Written by Andy Gabruch
COVID-19 is changing the way we will live, lead, and love. And, we don’t know all the change COVID will create yet, simply because we are still in the middle of it. With all the new normals you and I are experiencing, there will be trends beyond beyond C-19. Here is what I see in leadership:
Online engagement is here to stay.
Being online and engaging online is totally different. As leaders, we need to learn how to engage, not just be present in the digital world. This means, we need to have a philosophy of technology. A strategic plan. A theology of technology. Do you have one?
Clergy will need side-gigs.
This has been a trend before COVID but I think it will be heightened afterwards. In my experience, most of the non-profit organizations I am connected with have hit a 40-50 per cent drop in donations. If this is true, and the trend continues, clergy will need to be creative in raising and making money on the side.
Relational discipleship will grow.
Programmed discipleship is decreasing. Intentional mentoring, gospel coaches, life-based, vocation-focused discipleship will be the stream for people. People are not craving content as much as contact. Discipleship needs to be about helping people thrive in their spiritual journey in everyday life, not just in a class or course.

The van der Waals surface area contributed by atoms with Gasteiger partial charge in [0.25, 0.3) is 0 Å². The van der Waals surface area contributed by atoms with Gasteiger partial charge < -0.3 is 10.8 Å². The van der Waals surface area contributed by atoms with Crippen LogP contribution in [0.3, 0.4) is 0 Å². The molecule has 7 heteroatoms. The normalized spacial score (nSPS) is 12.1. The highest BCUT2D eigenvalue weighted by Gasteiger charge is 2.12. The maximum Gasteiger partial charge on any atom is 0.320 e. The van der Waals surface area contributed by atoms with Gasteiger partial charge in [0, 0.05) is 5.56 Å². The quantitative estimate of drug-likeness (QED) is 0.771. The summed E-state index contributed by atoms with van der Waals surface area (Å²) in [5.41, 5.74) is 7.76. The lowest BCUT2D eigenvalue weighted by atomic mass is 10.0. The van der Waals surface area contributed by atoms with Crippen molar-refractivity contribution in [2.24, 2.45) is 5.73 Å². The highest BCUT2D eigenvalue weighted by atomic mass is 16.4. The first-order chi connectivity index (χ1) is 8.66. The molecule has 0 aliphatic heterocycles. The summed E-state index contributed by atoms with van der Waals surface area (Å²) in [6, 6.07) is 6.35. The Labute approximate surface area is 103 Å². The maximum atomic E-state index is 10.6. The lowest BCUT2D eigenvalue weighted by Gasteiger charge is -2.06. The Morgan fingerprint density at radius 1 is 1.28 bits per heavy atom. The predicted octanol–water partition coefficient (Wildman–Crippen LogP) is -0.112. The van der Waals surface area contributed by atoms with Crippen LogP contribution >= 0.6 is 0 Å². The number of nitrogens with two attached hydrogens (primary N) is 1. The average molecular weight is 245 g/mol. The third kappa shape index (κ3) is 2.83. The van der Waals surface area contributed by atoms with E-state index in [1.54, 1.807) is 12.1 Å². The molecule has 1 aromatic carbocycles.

Collaborative leadership through facilitated conversations.
Last, we are all in unchartered territory. Due to this, healthy leaders provide collaboration through facilitated conversations. Leaders need to have the ability to foster healthy and guided conversation towards collective wisdom, shared resources, and empowerment for one another. This is what good leaders need to do during/after COVID.
Leadership is changing, morphing, and becoming more contextualized in our culture. DUCO Leadership exists to provide insights, coaching, and resources for leaders in today’s ever-changing world. What changes or trends do you see? Add to the conversation at www.andygabruch.com.
This article originally appeared on Andy’s website and is republished with permission.